The art and science of reading names at graduation


Paul Atkinson

Peter Lafford stepped in for his wife at the last minute to read names at the College of Liberal Arts and Sciences Convocation 15 years ago and has been reading names at ASU graduation ceremonies ever since.

"My wife Barbara was scheduled to be one of the two readers at convocation, but had a family emergency a few days before," said Lafford, an academic professional with the University Techology Office.

"With my background in languages, I thought I could handle it," Lafford said. "It went well and my wife and I became a tag team."

Lafford, an academic computing professional at Arizona State University, has master's degrees in French and English as a Second Language. He's also fluent in Spanish and can converse in German. By teaching English as a second language, Lafford was exposed to complex student names from around the world.

Lafford reads student names at a half dozen graduation ceremonies. The largest was an audience of 60,000 at Sun Devil Stadium when President Barack Obama gave the commencement address in the spring of 2009. Lafford credits the software company MarchingOrder for making the process efficient enough that he can prepare for six different graduation ceremonies.

"The software makes it easy for the reader to request that students record their names," said Lafford,  "which makes the job manageable."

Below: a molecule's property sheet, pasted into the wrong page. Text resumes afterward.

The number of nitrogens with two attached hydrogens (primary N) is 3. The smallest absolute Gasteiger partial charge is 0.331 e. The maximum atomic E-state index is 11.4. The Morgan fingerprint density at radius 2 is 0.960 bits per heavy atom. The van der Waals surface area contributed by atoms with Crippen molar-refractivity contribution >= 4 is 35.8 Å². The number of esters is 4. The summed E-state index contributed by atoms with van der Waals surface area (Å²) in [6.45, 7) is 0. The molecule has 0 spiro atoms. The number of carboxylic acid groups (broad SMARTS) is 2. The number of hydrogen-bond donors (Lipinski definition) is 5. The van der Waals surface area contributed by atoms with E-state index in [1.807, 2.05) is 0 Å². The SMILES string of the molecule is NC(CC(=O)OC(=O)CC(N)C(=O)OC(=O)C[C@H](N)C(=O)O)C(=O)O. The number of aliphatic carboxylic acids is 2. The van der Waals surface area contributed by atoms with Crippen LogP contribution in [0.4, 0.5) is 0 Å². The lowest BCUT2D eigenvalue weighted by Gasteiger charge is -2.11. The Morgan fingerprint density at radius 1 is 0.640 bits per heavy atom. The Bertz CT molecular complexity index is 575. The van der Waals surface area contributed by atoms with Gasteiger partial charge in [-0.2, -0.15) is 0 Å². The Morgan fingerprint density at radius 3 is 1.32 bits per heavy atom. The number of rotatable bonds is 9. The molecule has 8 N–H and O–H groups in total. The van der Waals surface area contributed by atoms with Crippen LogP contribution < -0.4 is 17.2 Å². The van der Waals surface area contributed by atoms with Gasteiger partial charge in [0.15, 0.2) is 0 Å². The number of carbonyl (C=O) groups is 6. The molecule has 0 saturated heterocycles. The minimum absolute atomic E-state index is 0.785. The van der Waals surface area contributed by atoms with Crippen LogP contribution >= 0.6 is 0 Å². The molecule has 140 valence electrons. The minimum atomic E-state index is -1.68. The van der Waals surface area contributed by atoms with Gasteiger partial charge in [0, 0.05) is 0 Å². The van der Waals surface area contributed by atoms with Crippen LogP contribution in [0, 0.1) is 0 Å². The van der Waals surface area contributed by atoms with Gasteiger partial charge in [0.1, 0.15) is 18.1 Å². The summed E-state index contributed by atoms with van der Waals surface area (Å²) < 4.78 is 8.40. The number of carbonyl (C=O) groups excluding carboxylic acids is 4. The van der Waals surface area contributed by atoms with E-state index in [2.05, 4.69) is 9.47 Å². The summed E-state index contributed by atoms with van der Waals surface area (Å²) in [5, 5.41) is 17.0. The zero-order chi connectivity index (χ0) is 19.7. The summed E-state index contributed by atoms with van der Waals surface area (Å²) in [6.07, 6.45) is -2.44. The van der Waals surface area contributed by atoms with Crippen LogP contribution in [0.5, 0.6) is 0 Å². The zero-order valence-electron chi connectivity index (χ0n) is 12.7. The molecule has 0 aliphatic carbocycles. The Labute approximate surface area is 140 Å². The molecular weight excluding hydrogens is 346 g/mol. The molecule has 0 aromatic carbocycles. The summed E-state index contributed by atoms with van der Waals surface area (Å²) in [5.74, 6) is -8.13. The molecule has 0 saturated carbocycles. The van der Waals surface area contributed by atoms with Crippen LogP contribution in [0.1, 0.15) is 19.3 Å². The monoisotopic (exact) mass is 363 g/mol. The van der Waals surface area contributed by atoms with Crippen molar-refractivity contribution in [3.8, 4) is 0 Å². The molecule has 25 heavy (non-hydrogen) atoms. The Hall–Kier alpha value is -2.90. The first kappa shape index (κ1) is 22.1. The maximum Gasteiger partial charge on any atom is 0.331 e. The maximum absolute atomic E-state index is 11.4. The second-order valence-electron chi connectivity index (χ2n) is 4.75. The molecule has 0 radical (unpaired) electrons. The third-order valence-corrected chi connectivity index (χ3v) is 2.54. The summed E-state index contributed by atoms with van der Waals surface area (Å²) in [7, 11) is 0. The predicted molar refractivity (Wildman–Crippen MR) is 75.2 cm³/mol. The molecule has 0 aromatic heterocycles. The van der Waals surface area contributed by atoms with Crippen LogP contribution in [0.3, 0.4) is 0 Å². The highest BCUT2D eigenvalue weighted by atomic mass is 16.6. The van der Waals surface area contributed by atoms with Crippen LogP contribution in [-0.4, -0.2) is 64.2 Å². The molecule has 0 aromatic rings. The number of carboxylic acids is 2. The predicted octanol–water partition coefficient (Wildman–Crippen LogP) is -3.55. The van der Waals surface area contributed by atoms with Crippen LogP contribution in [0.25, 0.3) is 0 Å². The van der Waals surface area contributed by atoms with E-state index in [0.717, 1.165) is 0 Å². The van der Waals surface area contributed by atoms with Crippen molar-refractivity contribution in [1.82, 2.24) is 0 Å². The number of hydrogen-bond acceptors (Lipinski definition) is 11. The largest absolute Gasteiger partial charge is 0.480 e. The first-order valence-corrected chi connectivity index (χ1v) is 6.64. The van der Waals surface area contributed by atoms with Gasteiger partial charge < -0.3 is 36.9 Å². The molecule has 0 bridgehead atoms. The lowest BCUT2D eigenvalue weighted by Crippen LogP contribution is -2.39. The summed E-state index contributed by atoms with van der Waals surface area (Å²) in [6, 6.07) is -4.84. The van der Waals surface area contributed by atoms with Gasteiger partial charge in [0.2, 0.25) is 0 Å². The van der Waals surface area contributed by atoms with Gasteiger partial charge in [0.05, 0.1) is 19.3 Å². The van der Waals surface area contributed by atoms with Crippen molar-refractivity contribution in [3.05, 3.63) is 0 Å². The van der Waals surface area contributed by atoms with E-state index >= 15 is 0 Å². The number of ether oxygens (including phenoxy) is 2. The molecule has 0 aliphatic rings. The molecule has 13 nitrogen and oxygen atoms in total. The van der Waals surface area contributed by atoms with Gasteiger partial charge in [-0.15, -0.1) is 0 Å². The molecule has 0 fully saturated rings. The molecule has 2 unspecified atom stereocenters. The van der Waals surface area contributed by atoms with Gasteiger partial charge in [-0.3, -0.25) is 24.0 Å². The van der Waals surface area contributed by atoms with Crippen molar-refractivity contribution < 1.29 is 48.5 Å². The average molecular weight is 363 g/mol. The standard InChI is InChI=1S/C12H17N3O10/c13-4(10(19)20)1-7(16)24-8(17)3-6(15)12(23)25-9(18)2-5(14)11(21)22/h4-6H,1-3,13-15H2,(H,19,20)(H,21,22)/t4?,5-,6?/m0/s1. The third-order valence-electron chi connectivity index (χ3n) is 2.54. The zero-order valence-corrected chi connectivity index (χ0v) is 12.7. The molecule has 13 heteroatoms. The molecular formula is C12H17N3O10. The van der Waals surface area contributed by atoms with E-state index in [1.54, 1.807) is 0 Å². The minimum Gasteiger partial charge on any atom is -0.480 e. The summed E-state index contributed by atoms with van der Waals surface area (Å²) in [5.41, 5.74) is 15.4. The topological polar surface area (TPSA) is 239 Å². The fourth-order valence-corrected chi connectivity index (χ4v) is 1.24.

The effort he puts into reading student names was the subject of a story on NPR's "All Things Considered." Correspondent Ted Robbins profiled Lafford at the convocation with the most challenging names – Ira A. Fulton Schools of Engineering.

"It's nice to get some recognition for your work, but it's really a team effort," Lafford said. "There are four of us that usually do the bullk of the ceremonies and they all contribute to making the ceremonies sucessful and meaningful."

Joining Lafford on stage are Helene Ossipov and Andrew Ross from the School of International Letters and Cultures, and Jacquline Martinez and James Wermers from the School of Letters and Sciences, and Lafford's wife Barbara who is a member of both schools.

"We're both still doing it," says Barbara Lafford. "The students put a lot of hard work into their education, which will help them and their families.  The least we can do to honor that commitment is to pronounce their names correctly."